205 of 206 people found the following review helpful
Yes, it has some downsides, but . . . .,
This review is from: Fujifilm FinePix HS10 Digital Camera - (10MP, 30x Wide Optical Zoom) 3 inch Tilting LCD (Electronics). . . the good far outweigh the bad.
I suppose it all comes down to what you want to use it for and what your criteria are. Mine are:
a) must be able to take good still photos of:
landscapes and outdoor scenes
rock concert scenes
b) I also want a camera that's got the facility for HD video (now we've got a grandchild)
c) needs to have a good manual zoom
d) isn't too heavy
e) reasonably priced
I could satisfy all the above apart the last two with a decent DSLR - and I've looked at these in the past - but DSLRs are nearly twice the price (and even more if you want a decent 30x zoom lens) and heavier (and heavier still if you have to have the sort of zoom that's integral to the HS10).
I've had my HS10 for around three weeks now, and I'm still getting to know my way around. I've tried most of the basics, and it seems, so far, pretty-well exemplary. I had a wren family nesting right outside my back door and set up the camera on a tripod in HD movie mode and got some terrific half-hour movies at the touch of a single button (and the stills from the movie were good too). I've tried it on full extension of the zoom for photos of birds, the early evening moon (even without a tripod, it produced brilliant results) and aircraft at my local gliding club. I've used the macro setting (much better than that of my previous Fuji S9500 zoom) to great effect. It's comparatively light (well under a kilo). And, as has been remarked, it takes standard AA batteries (and I haven't had a problem with battery life to date).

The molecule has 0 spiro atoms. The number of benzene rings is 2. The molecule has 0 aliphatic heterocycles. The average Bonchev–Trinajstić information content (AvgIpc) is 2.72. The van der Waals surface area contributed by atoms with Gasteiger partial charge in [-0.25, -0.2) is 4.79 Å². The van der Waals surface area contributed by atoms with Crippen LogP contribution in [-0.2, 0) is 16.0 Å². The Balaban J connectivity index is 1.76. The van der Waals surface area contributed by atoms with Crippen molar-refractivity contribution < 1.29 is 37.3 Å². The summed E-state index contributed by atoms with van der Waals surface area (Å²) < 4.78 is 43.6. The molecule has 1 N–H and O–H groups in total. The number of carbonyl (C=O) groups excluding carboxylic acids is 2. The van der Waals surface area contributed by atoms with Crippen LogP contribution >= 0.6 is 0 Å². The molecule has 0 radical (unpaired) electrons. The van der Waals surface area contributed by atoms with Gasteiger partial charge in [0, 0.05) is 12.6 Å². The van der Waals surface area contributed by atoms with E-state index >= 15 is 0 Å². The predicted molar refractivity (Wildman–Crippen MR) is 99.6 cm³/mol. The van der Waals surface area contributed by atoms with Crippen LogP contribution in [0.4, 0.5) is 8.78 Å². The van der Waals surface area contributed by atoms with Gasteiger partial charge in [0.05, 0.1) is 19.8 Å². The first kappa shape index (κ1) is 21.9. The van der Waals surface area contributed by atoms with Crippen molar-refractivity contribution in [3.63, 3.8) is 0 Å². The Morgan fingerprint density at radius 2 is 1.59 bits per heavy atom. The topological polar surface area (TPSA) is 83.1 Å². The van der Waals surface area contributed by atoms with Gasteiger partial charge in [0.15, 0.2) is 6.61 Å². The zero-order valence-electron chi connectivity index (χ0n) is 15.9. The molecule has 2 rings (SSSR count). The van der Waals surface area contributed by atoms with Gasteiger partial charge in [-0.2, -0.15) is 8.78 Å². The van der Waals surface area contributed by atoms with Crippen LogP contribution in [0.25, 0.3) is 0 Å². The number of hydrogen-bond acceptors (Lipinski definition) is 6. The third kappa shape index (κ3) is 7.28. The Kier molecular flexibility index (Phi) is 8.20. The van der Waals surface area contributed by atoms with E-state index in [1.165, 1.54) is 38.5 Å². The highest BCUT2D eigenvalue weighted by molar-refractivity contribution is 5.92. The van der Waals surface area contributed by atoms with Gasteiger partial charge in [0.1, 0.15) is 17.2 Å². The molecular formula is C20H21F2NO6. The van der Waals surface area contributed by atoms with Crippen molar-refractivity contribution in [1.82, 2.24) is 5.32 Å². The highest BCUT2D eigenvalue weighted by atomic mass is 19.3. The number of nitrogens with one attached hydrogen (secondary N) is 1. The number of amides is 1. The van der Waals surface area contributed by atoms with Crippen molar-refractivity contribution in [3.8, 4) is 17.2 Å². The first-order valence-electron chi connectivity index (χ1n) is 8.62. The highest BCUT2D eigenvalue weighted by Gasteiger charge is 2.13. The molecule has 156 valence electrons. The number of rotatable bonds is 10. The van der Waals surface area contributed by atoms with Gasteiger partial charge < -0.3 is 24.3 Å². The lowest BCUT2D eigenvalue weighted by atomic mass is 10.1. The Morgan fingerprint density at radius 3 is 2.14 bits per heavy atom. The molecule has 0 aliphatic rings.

There are some downsides though and it's only fair to point them out:
The printed brief manual that comes with it is very brief indeed - it just tells you the basics. As well as being provided on disc, the full manual is available to download from Fuji in PDF format. In many ways this is better than a printed version as you can do a search on your computer for key words - and find things far faster than thumbing through a booklet (and you can, of course, print out relevant pages if you're going to be using the camera out and about).
The manual zoom doesn't glide smoothly, so is not entirely satisfactory for video work (though for many people the HD video will be a bonus, so this won't be a big factor).
Start up time is slow, and it can also be slow to change mode. This speed issue is something which seems to be endemic to Fuji cameras (this is my fifth Fuji digital camera, so I speak from experience) and really should have been addressed by now. I don't, as a rule, use raw mode but again, long write delays are unacceptable these days.
The default is for the image to show on the screen rather than through the viewfinder (VF). The camera is clever though, and if you place your eye close to the VF, the display switches to the VF. But that produces a delay. I prefer to use the VF for most work, though for video it can be useful to use the screen. I've not worked out yet if there's an override (let me know if there is!).
Despite these flaws, overall I'm very pleased. It's well built, solid, compact, and good to the touch, with a positive response from the controls. It's very reasonably priced for a camera with such good specs. So, if you're looking for a high-spec all-in-one bridge camera, this could well be the one for you.